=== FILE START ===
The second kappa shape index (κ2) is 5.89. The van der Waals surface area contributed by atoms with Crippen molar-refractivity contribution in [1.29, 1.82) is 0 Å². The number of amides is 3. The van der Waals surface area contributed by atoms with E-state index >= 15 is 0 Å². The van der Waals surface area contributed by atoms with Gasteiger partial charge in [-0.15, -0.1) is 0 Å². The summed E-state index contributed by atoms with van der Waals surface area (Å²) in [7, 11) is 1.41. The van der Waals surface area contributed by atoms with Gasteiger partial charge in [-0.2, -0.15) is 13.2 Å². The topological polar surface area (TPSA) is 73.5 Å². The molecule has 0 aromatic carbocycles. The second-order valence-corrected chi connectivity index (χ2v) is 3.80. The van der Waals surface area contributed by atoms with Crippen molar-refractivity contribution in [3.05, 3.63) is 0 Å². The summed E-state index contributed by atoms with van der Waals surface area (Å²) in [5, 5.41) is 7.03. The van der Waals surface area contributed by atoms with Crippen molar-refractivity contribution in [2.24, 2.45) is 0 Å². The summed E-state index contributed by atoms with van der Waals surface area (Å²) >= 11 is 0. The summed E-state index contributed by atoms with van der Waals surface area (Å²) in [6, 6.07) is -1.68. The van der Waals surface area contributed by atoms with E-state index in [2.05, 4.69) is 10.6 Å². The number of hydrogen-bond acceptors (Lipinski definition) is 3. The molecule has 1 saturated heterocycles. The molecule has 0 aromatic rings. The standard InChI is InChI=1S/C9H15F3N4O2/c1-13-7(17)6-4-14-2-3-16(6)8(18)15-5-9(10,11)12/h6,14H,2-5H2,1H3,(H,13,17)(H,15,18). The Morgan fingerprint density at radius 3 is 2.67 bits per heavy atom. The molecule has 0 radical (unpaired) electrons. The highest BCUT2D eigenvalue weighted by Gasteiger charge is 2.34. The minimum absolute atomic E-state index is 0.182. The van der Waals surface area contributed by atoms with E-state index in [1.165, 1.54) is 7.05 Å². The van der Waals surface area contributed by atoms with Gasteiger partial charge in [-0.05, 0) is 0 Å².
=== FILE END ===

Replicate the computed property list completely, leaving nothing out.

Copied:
The second kappa shape index (κ2) is 5.89. The van der Waals surface area contributed by atoms with Crippen molar-refractivity contribution in [1.29, 1.82) is 0 Å². The number of amides is 3. The van der Waals surface area contributed by atoms with E-state index >= 15 is 0 Å². The van der Waals surface area contributed by atoms with Gasteiger partial charge in [-0.15, -0.1) is 0 Å². The summed E-state index contributed by atoms with van der Waals surface area (Å²) in [7, 11) is 1.41. The van der Waals surface area contributed by atoms with Gasteiger partial charge in [-0.2, -0.15) is 13.2 Å². The topological polar surface area (TPSA) is 73.5 Å². The molecule has 0 aromatic carbocycles. The second-order valence-corrected chi connectivity index (χ2v) is 3.80. The van der Waals surface area contributed by atoms with Crippen molar-refractivity contribution in [3.05, 3.63) is 0 Å². The summed E-state index contributed by atoms with van der Waals surface area (Å²) in [5, 5.41) is 7.03. The van der Waals surface area contributed by atoms with Crippen molar-refractivity contribution in [2.24, 2.45) is 0 Å². The summed E-state index contributed by atoms with van der Waals surface area (Å²) >= 11 is 0. The summed E-state index contributed by atoms with van der Waals surface area (Å²) in [6, 6.07) is -1.68. The van der Waals surface area contributed by atoms with E-state index in [2.05, 4.69) is 10.6 Å². The number of hydrogen-bond acceptors (Lipinski definition) is 3. The molecule has 1 saturated heterocycles. The molecule has 0 aromatic rings. The standard InChI is InChI=1S/C9H15F3N4O2/c1-13-7(17)6-4-14-2-3-16(6)8(18)15-5-9(10,11)12/h6,14H,2-5H2,1H3,(H,13,17)(H,15,18). The Morgan fingerprint density at radius 3 is 2.67 bits per heavy atom. The molecule has 0 radical (unpaired) electrons. The highest BCUT2D eigenvalue weighted by Gasteiger charge is 2.34. The minimum absolute atomic E-state index is 0.182. The van der Waals surface area contributed by atoms with E-state index in [1.165, 1.54) is 7.05 Å². The van der Waals surface area contributed by atoms with Gasteiger partial charge in [-0.05, 0) is 0 Å².